For GM’s 7,300 U.S. dealers, an immediate worry would be that sales might halt.

GM in bankruptcy would be “really uncharted territory,” said Leonard Renick, owner of Renick Cadillac in Fullerton.


In terms of his ability to keep customers coming through the door, “It couldn’t be good,” Renick said. “I think it would be pretty devastating.”

For all of its problems, GM still accounts for about 1 of every 4 passenger vehicles sold in the U.S. Its worldwide sales were $193 billion in 2005, ranking third on the Fortune 500 list.

But GM lost $10.6 billion last year, and Asian rivals have been taking market share from the company for decades.

Since last fall, GM has been trying to shrink its way back to health by closing a dozen plants and offering cash buyouts and retirement incentives to all 113,000 of its U.S. hourly workers, hoping to get a large number of them off the payroll. The company also has struck a deal with the United Auto Workers to trim retiree healthcare costs. Even so, by some estimates GM is draining $13 million a day.


“The current path is simply unsustainable,” said Sean Egan, managing director of credit-rating firm Egan-Jones Ratings Co. in Haverford, Pa. He predicts GM will be in Bankruptcy Court within two years.

Chapter 11 is designed to give a troubled company breathing room while it restructures. Debts are instantly suspended, and the company operates under court oversight and protection while it tries to work out its problems.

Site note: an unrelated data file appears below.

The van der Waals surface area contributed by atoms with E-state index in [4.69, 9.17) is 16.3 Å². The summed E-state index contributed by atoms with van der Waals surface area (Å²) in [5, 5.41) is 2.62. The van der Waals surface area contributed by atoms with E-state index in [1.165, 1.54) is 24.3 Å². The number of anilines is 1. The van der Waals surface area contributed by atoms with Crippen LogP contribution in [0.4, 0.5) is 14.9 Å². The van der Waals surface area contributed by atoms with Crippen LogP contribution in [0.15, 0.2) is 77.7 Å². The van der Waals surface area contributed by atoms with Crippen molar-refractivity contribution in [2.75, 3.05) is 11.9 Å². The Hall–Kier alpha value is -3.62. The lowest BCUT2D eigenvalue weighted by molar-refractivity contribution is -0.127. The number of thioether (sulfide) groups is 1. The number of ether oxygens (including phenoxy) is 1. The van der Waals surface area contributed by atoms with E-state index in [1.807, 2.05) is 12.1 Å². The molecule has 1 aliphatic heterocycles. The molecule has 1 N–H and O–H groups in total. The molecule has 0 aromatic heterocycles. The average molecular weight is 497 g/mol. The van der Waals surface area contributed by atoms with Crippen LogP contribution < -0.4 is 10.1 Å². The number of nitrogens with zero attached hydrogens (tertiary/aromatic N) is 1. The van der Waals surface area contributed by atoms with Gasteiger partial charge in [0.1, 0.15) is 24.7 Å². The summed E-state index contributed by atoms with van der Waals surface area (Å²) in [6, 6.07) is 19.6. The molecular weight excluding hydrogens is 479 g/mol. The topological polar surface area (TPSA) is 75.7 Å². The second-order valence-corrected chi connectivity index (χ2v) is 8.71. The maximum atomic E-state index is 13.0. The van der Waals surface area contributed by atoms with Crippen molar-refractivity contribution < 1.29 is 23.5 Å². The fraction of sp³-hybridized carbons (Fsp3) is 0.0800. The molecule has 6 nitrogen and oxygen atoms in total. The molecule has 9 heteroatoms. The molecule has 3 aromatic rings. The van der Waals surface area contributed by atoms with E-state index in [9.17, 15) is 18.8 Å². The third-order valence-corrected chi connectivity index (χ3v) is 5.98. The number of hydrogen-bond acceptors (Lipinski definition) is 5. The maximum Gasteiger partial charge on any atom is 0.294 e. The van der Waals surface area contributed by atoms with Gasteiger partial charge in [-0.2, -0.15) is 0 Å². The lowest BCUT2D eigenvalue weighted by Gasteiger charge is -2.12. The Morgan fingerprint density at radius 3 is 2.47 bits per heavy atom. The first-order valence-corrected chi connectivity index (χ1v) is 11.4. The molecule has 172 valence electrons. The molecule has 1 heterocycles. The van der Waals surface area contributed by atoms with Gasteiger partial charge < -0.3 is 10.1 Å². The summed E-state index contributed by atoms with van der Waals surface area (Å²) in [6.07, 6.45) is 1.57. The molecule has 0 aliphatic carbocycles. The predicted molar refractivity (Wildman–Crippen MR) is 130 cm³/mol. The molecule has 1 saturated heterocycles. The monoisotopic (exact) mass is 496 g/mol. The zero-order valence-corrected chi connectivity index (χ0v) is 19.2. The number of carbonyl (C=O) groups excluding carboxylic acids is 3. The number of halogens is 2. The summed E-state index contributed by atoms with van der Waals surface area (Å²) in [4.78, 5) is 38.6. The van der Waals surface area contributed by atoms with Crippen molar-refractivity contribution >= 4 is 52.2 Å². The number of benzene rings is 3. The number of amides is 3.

In that sense, a filing by GM might seem a logical step for a business that is battling to reinvent itself. Major airlines and telecommunication firms have sought bankruptcy protection in recent years, and their customers have stuck with them.

But apart from a home, a car is the most expensive item most consumers buy. They expect big-ticket goods to last for years and for the manufacturer to be around to service them. In bankruptcy protection, GM would have to convince consumers that it wasn’t going away.


Renick, the Fullerton dealer, said he would expect to tough it out if sales withered initially because of a GM Chapter 11 filing. His dealership, which his father founded as a Packard franchise in 1952, employs about 80 people.

But he wasn’t sure what GM’s strategy would be to lure people back into the showrooms. “Would GM be willing to slash prices? I doubt it. They’ve already done it across the board,” Renick said.

Roy Adler, a marketing professor and consumer-attitude specialist at Pepperdine University, said it would be hard to overcome peoples’ fears.

“The quality of most cars is really close now, so if I’ve got $25,000 and there are four or five other carmakers with competing products and they aren’t in bankruptcy, then I’ve got a lot less risk going to one of them” instead of a company in Chapter 11, he said.


The stigma of bankruptcy would affect used GM cars too, said Maryann Keller, an independent auto industry analyst in Greenwich, Conn. “Every owner of a GM car would suffer an immediate loss of value,” she said.